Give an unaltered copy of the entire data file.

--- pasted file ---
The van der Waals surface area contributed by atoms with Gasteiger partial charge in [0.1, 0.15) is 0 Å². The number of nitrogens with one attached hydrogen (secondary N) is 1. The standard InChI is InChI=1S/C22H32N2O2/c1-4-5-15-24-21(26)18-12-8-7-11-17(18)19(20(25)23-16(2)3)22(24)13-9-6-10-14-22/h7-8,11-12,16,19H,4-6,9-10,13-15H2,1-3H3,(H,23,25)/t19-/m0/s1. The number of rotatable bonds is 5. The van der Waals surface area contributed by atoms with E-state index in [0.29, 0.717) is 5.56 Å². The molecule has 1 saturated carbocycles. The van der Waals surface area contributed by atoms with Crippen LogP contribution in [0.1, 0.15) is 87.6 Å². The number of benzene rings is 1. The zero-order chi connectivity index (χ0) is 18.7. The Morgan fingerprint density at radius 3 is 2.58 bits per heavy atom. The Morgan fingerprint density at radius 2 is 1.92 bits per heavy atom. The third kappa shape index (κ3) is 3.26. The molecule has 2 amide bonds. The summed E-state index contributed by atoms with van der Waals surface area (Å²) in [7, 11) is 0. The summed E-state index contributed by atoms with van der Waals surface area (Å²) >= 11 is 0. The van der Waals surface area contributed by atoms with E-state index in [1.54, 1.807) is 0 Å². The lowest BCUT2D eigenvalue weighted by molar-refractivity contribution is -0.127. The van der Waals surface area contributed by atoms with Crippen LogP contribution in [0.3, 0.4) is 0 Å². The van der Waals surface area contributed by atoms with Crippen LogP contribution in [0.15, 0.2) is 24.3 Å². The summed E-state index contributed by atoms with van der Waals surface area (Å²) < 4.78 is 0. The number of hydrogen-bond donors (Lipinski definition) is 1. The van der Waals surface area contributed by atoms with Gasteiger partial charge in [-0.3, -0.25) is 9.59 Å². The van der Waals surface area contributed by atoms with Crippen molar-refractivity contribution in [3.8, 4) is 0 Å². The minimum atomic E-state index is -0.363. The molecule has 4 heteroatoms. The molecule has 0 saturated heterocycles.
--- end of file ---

The van der Waals surface area contributed by atoms with Gasteiger partial charge in [0.1, 0.15) is 0 Å². The number of nitrogens with one attached hydrogen (secondary N) is 1. The standard InChI is InChI=1S/C22H32N2O2/c1-4-5-15-24-21(26)18-12-8-7-11-17(18)19(20(25)23-16(2)3)22(24)13-9-6-10-14-22/h7-8,11-12,16,19H,4-6,9-10,13-15H2,1-3H3,(H,23,25)/t19-/m0/s1. The number of rotatable bonds is 5. The van der Waals surface area contributed by atoms with E-state index in [0.29, 0.717) is 5.56 Å². The molecule has 1 saturated carbocycles. The van der Waals surface area contributed by atoms with Crippen LogP contribution in [0.1, 0.15) is 87.6 Å². The number of benzene rings is 1. The zero-order chi connectivity index (χ0) is 18.7. The Morgan fingerprint density at radius 3 is 2.58 bits per heavy atom. The Morgan fingerprint density at radius 2 is 1.92 bits per heavy atom. The third kappa shape index (κ3) is 3.26. The molecule has 2 amide bonds. The summed E-state index contributed by atoms with van der Waals surface area (Å²) in [7, 11) is 0. The summed E-state index contributed by atoms with van der Waals surface area (Å²) >= 11 is 0. The van der Waals surface area contributed by atoms with E-state index in [1.54, 1.807) is 0 Å². The lowest BCUT2D eigenvalue weighted by molar-refractivity contribution is -0.127. The van der Waals surface area contributed by atoms with Crippen LogP contribution in [0.3, 0.4) is 0 Å². The van der Waals surface area contributed by atoms with Crippen LogP contribution in [0.15, 0.2) is 24.3 Å². The summed E-state index contributed by atoms with van der Waals surface area (Å²) < 4.78 is 0. The number of hydrogen-bond donors (Lipinski definition) is 1. The van der Waals surface area contributed by atoms with Gasteiger partial charge in [-0.3, -0.25) is 9.59 Å². The van der Waals surface area contributed by atoms with Crippen molar-refractivity contribution in [3.8, 4) is 0 Å². The minimum atomic E-state index is -0.363. The molecule has 4 heteroatoms. The molecule has 0 saturated heterocycles.